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Caucasian Geography

Caucasus from SpaceAll Caucasia, which embraces not only the Great Mountains of Caucasus proper but also the country to the north and to the south of the Great Caucasian Range, is designated by the common term "Caucasus". This is a Latinized form of the ancient Greek name for this region "Kaukasos". The Greek term may in turn be traced back to Old Iranian "kap kah" which means "Big Mountain". The ancient nomenclature reflects the historical importance of the area where Europe and Asia converge. Ancient Greeks made the Great Mountain Range the scene of the mythical sufferings of Prometheus, and the Argonauts sought the Golden Fleece in the mysterious land of Colchis on the Black Sea coast, south of the Range. Thus, geographically, the term "Caucasus" represents a definite territory located between the Black and Caspian Seas, a wide isthmus separating these seas and divided by the Great Caucasus Mountain Range into two parts North Caucasus and South Caucasus.

The lands to the north of the Great Caucasus Range are designated commonly as "North Caucasus" (instead of the obsolete Russo-centric "Predkavkazje" or "Ciscaucasia", i.e. Hither Caucasus), while the territory to the south of the Caucasus Mountain Range is traditionally named in Russian and Western languages "Zakavkazje" - "Transcaucasia". Caucasus Mountains, a lofty and rugged range of mountains forming one of the natural barriers between Europe and Asia. It extends in a northwest and southeast direction from near the strait of Kerch on the Black Sea to near Baku on the Aspheron peninsula projecting into the Caspian Sea. The distance between these points in a straight line is 700 miles, but following the main ridge of the mountains about 940 miles. The range varies in width from 30 to 130 miles, and may be divided into three parts. The western portion, extending from the Strait of Kerch and the Sea of Azov to the peak of Elbruz, consists of a series of parallel ridges of stratified rocks, the ridges apparently formed by huge, tilted fault blocks. The northern slopes of the northern ridges rise rather gently out of the plain of Caucasia; the southern slopes, along the fault planes, are abrupt; and the southern slope of the main ridge has in places almost vertical walls 2,000 to 3,000 feet high. There are few passes through this great barrier, and these are difficult. The snow line is at about 9,000 feet.

The highest peaks of the Caucasus are in the central part, from Elbruz to the AdaiKhokh. Here, as to the westward, is a series of parallel ridges, the higher summits all snowclad, with deep longitudinal valleys; but some of the highest peaks, Elbruz and Kazbek, are on spurs more or less isolated from the main range. In this central portion of the Caucasus, there are said to be fully 20 summits higher than Mont Blanc, the highest peaks being Elbruz, 18,470 feet; Dykhtau, 17,054 feet; Koshtantau, 16,881 feet; Janghitau, 16,564 feet; and Kazbek, 16,546 feet. The snow line is at about 11,500 feet, and the total number of glaciers of the first class is fully 175, while rounded rock surfaces and boulders in the valleys show that glaciation was much more extensive at no very distant time.

Caucasus Map - PoliticalEast of Kazbek the range narrows and is narrowest south of Vladikarkaz, where it is crossed by the Russian military road to Georgia. This road runs over the Kobi Pass and through the great Davial gorge, one of the greatest mountain chasms in the world. The eastern part of the Caucasus, from Kazbek to the Caspian, is of much more complicated structure; the range widening and including a high plateau crossed by subordinate ranges having an east-northeast and west-southwest direction, though what may be termed the main axis continues its southeast course.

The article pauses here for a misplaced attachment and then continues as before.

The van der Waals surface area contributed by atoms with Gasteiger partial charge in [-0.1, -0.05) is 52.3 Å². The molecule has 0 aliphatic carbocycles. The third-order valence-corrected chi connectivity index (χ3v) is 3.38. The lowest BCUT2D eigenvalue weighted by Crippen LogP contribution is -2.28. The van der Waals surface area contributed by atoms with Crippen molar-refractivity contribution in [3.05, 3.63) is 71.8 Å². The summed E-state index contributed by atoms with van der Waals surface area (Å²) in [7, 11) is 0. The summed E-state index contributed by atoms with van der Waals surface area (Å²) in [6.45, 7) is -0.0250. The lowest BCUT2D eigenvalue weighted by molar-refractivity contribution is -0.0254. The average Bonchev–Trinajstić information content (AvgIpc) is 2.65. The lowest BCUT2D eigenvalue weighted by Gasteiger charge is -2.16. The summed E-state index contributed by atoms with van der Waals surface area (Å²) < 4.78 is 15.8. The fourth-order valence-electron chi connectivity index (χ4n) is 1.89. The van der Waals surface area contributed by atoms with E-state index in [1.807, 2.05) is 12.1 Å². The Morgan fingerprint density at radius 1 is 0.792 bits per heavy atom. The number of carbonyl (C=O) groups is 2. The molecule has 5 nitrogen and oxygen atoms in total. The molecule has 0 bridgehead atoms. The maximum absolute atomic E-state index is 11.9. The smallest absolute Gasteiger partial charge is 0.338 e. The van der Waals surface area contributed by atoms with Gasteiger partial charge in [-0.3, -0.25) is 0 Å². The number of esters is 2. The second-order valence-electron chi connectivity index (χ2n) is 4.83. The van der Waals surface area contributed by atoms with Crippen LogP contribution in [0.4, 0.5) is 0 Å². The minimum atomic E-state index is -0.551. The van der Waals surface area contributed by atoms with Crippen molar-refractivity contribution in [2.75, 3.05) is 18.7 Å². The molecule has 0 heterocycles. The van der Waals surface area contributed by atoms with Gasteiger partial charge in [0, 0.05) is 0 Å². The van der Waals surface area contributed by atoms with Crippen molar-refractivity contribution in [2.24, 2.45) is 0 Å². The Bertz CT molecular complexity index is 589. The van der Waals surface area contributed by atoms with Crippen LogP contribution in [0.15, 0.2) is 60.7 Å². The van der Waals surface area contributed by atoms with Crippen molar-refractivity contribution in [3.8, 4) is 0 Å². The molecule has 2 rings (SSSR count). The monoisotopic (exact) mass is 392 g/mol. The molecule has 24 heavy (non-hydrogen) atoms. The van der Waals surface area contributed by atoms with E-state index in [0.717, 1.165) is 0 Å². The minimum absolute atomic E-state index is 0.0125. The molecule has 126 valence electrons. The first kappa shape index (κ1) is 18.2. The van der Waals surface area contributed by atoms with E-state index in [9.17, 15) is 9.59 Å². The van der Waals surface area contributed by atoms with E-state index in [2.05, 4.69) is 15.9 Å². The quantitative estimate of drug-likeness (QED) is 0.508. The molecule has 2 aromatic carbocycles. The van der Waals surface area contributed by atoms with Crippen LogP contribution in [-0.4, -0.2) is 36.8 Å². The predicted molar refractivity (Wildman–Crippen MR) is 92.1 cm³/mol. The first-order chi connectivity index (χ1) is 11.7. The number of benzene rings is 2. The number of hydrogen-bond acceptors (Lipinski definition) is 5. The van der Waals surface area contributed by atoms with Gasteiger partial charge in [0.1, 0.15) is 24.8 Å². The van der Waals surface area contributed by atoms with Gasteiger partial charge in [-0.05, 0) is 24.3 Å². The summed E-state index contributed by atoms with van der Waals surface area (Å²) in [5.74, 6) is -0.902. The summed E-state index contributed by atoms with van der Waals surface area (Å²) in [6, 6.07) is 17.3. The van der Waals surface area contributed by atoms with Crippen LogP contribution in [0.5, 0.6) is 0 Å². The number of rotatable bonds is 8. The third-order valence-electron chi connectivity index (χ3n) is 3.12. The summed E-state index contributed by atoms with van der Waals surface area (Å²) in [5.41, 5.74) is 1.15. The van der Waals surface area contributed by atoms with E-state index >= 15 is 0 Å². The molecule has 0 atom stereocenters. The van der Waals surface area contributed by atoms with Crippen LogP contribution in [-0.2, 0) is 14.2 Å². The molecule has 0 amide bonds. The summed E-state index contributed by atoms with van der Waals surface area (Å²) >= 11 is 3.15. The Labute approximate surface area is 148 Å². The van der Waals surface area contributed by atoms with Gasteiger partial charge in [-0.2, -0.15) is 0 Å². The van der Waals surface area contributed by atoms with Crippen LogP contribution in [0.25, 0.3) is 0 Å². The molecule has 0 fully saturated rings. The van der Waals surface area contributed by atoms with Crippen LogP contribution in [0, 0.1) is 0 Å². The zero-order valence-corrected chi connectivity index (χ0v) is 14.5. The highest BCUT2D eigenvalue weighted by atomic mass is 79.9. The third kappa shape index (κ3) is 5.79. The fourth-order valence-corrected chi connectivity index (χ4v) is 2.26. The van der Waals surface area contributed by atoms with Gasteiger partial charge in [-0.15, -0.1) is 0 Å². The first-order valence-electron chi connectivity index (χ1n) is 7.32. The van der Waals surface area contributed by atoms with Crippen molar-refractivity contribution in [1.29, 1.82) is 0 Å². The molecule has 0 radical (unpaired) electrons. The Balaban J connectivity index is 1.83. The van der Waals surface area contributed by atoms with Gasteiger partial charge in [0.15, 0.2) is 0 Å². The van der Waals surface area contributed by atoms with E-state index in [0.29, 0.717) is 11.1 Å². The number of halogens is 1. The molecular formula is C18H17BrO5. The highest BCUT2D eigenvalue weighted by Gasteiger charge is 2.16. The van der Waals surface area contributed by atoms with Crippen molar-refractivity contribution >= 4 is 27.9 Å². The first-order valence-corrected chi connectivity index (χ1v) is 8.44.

The plains of Caucasia north of the mountains are underlaid by Tertiary and Quaternary strata. The foot hills of the western Caucasus and the plateau of the eastern Caucasus show rocks of Cretaceous and Jurassic age, and nearer the main axis of the range are Palaeozoic formations. The main axis shows schists and gneisses with granite and syenite. Trachyte and similar rocks occur, and some of the peaks, Kazbek, are probably in part of volcanic origin.

The scenery of the Caucasus is wild and gloomy rather than beautiful. The lower slopes are thickly wooded, but there is not the combination of dark forests, beautiful lakes and graceful snow-crowned summits that makes some ranges for instance the Selkirks in British Columbia so attractive to the mountain climber.

This varied and rugged range of mountains is covered in many parts with forests of the most luxuriant vegetation, though, as we have said, its wild, sharp peaks pierce beyond the line of perpetual snow: it extends from the Black Sea to the Caspian, and forms nature's boundary between the two continents of Europe and Asia; and on this range, with its numerous branches, offsets and headlands, the name of the Caucasus has been bestowed.

Tradition has chained Prometheus to the highest point of the Caucasus, and laid the scene of the Golden Fleece expedition on the lovely slopes that overhang the Black Sea. The ark of Noah, too, is said to have rested on a peak of one of its branches, but beyond this, both history and tradition are nearly silent concerning this mountain land; and there are, even at this hour, extensive tracts of country untrodden by European foot, and known to us only by the vague and uncertain glimpses afforded by hearsay or imagination.






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